nep-mac New Economics Papers
on Macroeconomics
Issue of 2015‒12‒20
63 papers chosen by
Soumitra K Mallick
Indian Institute of Social Welfare and Business Management

  1. Enhancing the financial sector linkages in the Bureau for Economic Research’s core macroeconometric model By Christelle Grobler; Ben Smit
  2. IW monetary outlook December 2015: Weak credit growth hinders eurozone inflation to increase By Hüther, Michael; Demary, Markus
  3. Monetary-fiscal policy interaction and fiscal inflation: A tale of three countries By Kliem, Martin; Kriwoluzky, Alexander; Sarferaz, Samad
  4. IW monetary outlook October 2015. Low inflation: A challenge for central banks By Hüther, Michael; Demary, Markus
  5. Does easing monetary policy increase financial instability? By Cesa-Bianchi, Ambrogio; Rebucci, Alessandro
  6. Secular drivers of the global real interest rate By Rachel, Lukasz; Smith, Thomas
  7. Neoliberal growth models, monetary union and the Euro crisis. A post-Keynesian perspective By Engelbert Stockhammer
  8. House prices and job losses By Pinter, Gabor
  9. IW-Zinsausblick Oktober 2015. Niedriginflation: Eine Herausforderung für Zentralbanken By Hüther, Michael; Demary, Markus
  10. Credit-less recoveries: the role of investment-savings imbalances By Hiona Balfoussia; Dimitris Malliaropulos
  11. Short-Term Pain for Long-Term Gain: Market Deregulation and Monetary Policy in Small Open Economies By Cacciatore, Matteo; Duval, Romain; Fiori, Giuseppe; Ghironi, Fabio
  12. Monetary Policy and Indeterminacy after the 2001 Slump By Firmin Doko Tchakota; Nicolas Groshenny; Qazi Haque; Mark Weder
  13. Labour Market Modelling within a DSGE Approach By Jaromir Tonner; Stanislav Tvrz; Osvald Vasicek
  14. Fisherian Futures Market By Kim, Minseong
  15. Inflation targeting or Exchange Rate Targeting: Which Framework Supports The Goal of Price Stability in Emerging Market Economics? By Nora Abu Asab; Juan Carlos Cuestas; Alberto Montagnoli
  16. Capital Misallocation during the Great Recession By Di Nola, Alessandro
  17. The Timing and Responsiveness of Fiscal Policy over the Business Cycle in Germany By Koester, Gerrit B.; Priesmeier, Christoph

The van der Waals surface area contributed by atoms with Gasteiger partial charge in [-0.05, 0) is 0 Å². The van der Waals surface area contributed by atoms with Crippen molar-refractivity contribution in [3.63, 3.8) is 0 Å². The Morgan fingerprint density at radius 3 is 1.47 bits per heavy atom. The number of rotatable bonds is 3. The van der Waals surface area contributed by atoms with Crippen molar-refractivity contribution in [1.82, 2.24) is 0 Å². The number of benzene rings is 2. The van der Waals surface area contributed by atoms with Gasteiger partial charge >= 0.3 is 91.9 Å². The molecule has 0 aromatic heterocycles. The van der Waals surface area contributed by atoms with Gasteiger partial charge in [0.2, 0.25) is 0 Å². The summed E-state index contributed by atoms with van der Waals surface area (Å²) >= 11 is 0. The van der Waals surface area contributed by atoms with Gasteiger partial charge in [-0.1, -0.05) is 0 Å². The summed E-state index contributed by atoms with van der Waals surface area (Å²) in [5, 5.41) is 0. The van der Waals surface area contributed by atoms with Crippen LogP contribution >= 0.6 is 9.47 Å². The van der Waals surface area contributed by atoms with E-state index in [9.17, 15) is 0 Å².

18. Reglas versus Discreción en la Política Fiscal: Introducción al caso Dominicano By Ovalle, Raul; Ramírez, Francisco A.
  19. Rational exuberance booms and asymmetric business cycles By Ambrocio, Gene
  20. Okun's Law and Potential Output By David Lancaster; Peter Tulip
  21. Search-and-Matching Frictions and Labour Market Dynamics in Latvia By Ginters Buss
  22. The evolution of the Maltese economy since independence By Grech, Aaron George
  23. Volatility effects of news shocks in (B)RE models with optimal monetary policy By Offick, Sven; Wohltmann, Hans-Werner
  24. Endogenous firm entry in an estimated model of the US business cycle. Updated version By Offick, Sven; Winkler, Roland C.
  25. The informal aspects of the activity of countries studied through Social Accounting and Socio-Demographic Matrices. By Santos, Susana
  26. Networks and the macroeconomy: an empirical exploration By Acemoglu, Daron; Akcigit , Ufuk; Kerr, William R
  27. Incidencia de los Choques Externos y Domésticos sobre la Dinámica de la Inflación: Evidencia a partir de un VAR Bayesiano By Jiménez, Miguel A.; Ramírez, Francisco A.
  28. Unbalanced privatization in emerging economies and capital flows By Damien Cubizol
  29. Quantitative and Qualitative Monetary Easing and Long-Term Interest Rates: The Effects through the Stock of "Net Supply" and Maturity Structure of Japanese Government Bonds By Ichiro Fukunaga; Naoya Kato
  30. What Do We Know About Fiscal Multipliers? By Favero, Carlo A.; Karamysheva, Madina
  31. Estimates of the Non-accelerating Inflation Rate of Unemployment (NAIRU) for Hungary By Lajos Tamás Szabó
  32. Wagner's law versus displacement effect By Funashima, Yoshito
  33. Firms’ adjustment during 2010–13: evidence from the Wage Dynamics Survey By Millard, Stephen; Tatomir, Srdan
  34. The theoretical weaknesses of the expansionary austerity doctrine By Alberto Botta
  35. Lost in Fiscal Space: Some Simple Analytics of Macroeconomic Policy in the Spirit of Tinbergen, Wicksell and Lerner By J.W. Mason; Arjun Jayadev
  36. Inequality and growth : the perverse relation between the procuctive and the non-productive assets of the economy By Mario Amendola; Jean-Luc Gaffard; Fabrizio Patriarca
  37. Ewolucja pogladow Miltona Friedmana, a ocena polityki pienieznej Fed i EBC w okresie kryzysu finansowego By Maciej Ryczkowski
  38. Capital Income Taxation and Welfare under DSGE Framework By Unal, Umut
  39. Deep Learning Stock Volatilities with Google Domestic Trends By Ruoxuan Xiong; Eric P. Nicholas; Yuan Shen
  40. Changing saving and investment behavior: the impact of financial literacy training and reminders on micro-businesses By ABEBE, Girum; TEKLE, Biruk; MANO, Yukichi
  41. On Time-Consistent Policy Rules for Heterogeneous Discounting Programs By Jean-Pierre Drugeon; Bertand Wigniolle
  42. Foreign Exchange Interventions, Capital Controls and Monetary Policy: The Case of China By Hao Jin
  43. Household Economic Inequality in Australia By Rosetta Dollman; Greg Kaplan; Gianni La Cava; Tahlee Stone
  44. Aportes al estudio de la formación de capital en la Argentina actual (2002-2012) By Pablo Manzanelli
  45. Why corporations in developing countries are likely to be even more susceptible to the vicissitudes of international finance than their counterparts in the developed world: A Tribute to Ajit Singh By José Gabriel Palma
  46. On Impatience, Temptation & Ramsey's Conjecture By Jean-Pierre Drugeon; Bertand Wigniolle
  47. Adjusting fiscal balances for the business cycle: New tax and expenditure elasticity estimates for OECD countries By Robert W.R. Price; Thai-Thanh Dang; Jarmila Botev